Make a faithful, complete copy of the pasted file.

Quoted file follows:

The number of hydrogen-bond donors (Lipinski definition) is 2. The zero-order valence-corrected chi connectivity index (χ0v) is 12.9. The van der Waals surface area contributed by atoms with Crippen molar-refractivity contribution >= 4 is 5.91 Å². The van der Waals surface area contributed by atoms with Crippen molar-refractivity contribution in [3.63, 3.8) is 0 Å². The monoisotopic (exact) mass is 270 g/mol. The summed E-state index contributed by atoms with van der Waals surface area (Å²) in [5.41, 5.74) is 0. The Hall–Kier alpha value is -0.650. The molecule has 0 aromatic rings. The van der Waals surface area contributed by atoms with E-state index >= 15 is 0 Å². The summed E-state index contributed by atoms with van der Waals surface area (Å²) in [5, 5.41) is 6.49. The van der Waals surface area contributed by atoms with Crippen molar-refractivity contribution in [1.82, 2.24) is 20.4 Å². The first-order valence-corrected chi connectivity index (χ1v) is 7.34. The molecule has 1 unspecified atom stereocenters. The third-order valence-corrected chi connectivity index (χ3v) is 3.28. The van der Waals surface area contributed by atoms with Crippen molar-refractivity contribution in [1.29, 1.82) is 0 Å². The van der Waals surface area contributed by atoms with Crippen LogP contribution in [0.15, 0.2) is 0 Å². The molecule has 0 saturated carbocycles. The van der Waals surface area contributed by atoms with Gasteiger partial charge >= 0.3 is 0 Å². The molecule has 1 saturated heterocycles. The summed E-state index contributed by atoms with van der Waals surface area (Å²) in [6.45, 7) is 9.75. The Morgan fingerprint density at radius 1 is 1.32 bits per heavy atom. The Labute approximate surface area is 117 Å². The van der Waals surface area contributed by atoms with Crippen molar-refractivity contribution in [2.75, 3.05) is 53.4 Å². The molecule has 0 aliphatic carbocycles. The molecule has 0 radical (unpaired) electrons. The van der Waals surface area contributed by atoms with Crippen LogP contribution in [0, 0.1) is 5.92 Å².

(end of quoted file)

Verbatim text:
The number of hydrogen-bond donors (Lipinski definition) is 2. The zero-order valence-corrected chi connectivity index (χ0v) is 12.9. The van der Waals surface area contributed by atoms with Crippen molar-refractivity contribution >= 4 is 5.91 Å². The van der Waals surface area contributed by atoms with Crippen molar-refractivity contribution in [3.63, 3.8) is 0 Å². The monoisotopic (exact) mass is 270 g/mol. The summed E-state index contributed by atoms with van der Waals surface area (Å²) in [5.41, 5.74) is 0. The Hall–Kier alpha value is -0.650. The molecule has 0 aromatic rings. The van der Waals surface area contributed by atoms with E-state index >= 15 is 0 Å². The summed E-state index contributed by atoms with van der Waals surface area (Å²) in [5, 5.41) is 6.49. The van der Waals surface area contributed by atoms with Crippen molar-refractivity contribution in [1.82, 2.24) is 20.4 Å². The first-order valence-corrected chi connectivity index (χ1v) is 7.34. The molecule has 1 unspecified atom stereocenters. The third-order valence-corrected chi connectivity index (χ3v) is 3.28. The van der Waals surface area contributed by atoms with Crippen molar-refractivity contribution in [1.29, 1.82) is 0 Å². The van der Waals surface area contributed by atoms with Crippen LogP contribution in [0.15, 0.2) is 0 Å². The molecule has 0 saturated carbocycles. The van der Waals surface area contributed by atoms with Gasteiger partial charge >= 0.3 is 0 Å². The molecule has 1 saturated heterocycles. The summed E-state index contributed by atoms with van der Waals surface area (Å²) in [6.45, 7) is 9.75. The Morgan fingerprint density at radius 1 is 1.32 bits per heavy atom. The Labute approximate surface area is 117 Å². The van der Waals surface area contributed by atoms with Crippen molar-refractivity contribution in [2.75, 3.05) is 53.4 Å². The molecule has 0 aliphatic carbocycles. The molecule has 0 radical (unpaired) electrons. The van der Waals surface area contributed by atoms with Crippen LogP contribution in [0, 0.1) is 5.92 Å².